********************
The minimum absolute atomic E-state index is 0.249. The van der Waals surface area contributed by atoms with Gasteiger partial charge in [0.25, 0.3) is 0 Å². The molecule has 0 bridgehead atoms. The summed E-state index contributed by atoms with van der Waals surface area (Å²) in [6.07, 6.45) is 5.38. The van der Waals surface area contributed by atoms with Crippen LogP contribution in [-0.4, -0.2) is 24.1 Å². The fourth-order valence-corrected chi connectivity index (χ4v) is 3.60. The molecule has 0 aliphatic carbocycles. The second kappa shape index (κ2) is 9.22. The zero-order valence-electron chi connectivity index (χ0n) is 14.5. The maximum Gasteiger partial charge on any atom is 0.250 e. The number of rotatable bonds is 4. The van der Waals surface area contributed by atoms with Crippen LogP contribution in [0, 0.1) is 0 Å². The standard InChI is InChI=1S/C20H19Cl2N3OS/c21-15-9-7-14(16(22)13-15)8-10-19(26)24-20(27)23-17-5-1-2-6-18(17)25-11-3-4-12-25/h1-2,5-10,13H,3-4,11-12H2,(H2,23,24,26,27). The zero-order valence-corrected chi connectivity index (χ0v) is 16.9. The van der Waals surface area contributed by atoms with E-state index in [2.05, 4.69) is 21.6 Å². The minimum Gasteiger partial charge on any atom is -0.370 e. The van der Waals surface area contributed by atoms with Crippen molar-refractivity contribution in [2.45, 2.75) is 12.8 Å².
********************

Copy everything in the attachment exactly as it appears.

The minimum absolute atomic E-state index is 0.249. The van der Waals surface area contributed by atoms with Gasteiger partial charge in [0.25, 0.3) is 0 Å². The molecule has 0 bridgehead atoms. The summed E-state index contributed by atoms with van der Waals surface area (Å²) in [6.07, 6.45) is 5.38. The van der Waals surface area contributed by atoms with Crippen LogP contribution in [-0.4, -0.2) is 24.1 Å². The fourth-order valence-corrected chi connectivity index (χ4v) is 3.60. The molecule has 0 aliphatic carbocycles. The second kappa shape index (κ2) is 9.22. The zero-order valence-electron chi connectivity index (χ0n) is 14.5. The maximum Gasteiger partial charge on any atom is 0.250 e. The number of rotatable bonds is 4. The van der Waals surface area contributed by atoms with Crippen LogP contribution in [0, 0.1) is 0 Å². The standard InChI is InChI=1S/C20H19Cl2N3OS/c21-15-9-7-14(16(22)13-15)8-10-19(26)24-20(27)23-17-5-1-2-6-18(17)25-11-3-4-12-25/h1-2,5-10,13H,3-4,11-12H2,(H2,23,24,26,27). The zero-order valence-corrected chi connectivity index (χ0v) is 16.9. The van der Waals surface area contributed by atoms with E-state index in [2.05, 4.69) is 21.6 Å². The minimum Gasteiger partial charge on any atom is -0.370 e. The van der Waals surface area contributed by atoms with Crippen molar-refractivity contribution in [2.45, 2.75) is 12.8 Å².